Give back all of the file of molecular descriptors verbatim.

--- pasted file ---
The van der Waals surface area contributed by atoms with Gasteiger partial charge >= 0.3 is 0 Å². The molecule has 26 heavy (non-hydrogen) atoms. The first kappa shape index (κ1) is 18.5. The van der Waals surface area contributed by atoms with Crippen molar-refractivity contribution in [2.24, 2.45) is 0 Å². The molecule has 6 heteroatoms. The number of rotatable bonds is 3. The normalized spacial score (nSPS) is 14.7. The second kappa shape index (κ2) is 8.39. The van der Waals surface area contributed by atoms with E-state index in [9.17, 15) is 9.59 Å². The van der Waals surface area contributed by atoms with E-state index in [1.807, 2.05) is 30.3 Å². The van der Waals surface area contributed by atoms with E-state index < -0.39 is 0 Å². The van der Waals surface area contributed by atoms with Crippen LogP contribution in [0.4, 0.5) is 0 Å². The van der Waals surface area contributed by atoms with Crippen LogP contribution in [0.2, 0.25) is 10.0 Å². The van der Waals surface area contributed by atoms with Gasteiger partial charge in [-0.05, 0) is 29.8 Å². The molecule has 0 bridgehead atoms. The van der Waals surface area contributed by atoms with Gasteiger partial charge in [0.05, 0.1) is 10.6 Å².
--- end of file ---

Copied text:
The van der Waals surface area contributed by atoms with Gasteiger partial charge >= 0.3 is 0 Å². The molecule has 26 heavy (non-hydrogen) atoms. The first kappa shape index (κ1) is 18.5. The van der Waals surface area contributed by atoms with Crippen molar-refractivity contribution in [2.24, 2.45) is 0 Å². The molecule has 6 heteroatoms. The number of rotatable bonds is 3. The normalized spacial score (nSPS) is 14.7. The second kappa shape index (κ2) is 8.39. The van der Waals surface area contributed by atoms with E-state index in [9.17, 15) is 9.59 Å². The van der Waals surface area contributed by atoms with E-state index in [1.807, 2.05) is 30.3 Å². The van der Waals surface area contributed by atoms with E-state index < -0.39 is 0 Å². The van der Waals surface area contributed by atoms with Crippen LogP contribution in [0.4, 0.5) is 0 Å². The van der Waals surface area contributed by atoms with Crippen LogP contribution in [0.2, 0.25) is 10.0 Å². The van der Waals surface area contributed by atoms with Gasteiger partial charge in [-0.05, 0) is 29.8 Å². The molecule has 0 bridgehead atoms. The van der Waals surface area contributed by atoms with Gasteiger partial charge in [0.05, 0.1) is 10.6 Å².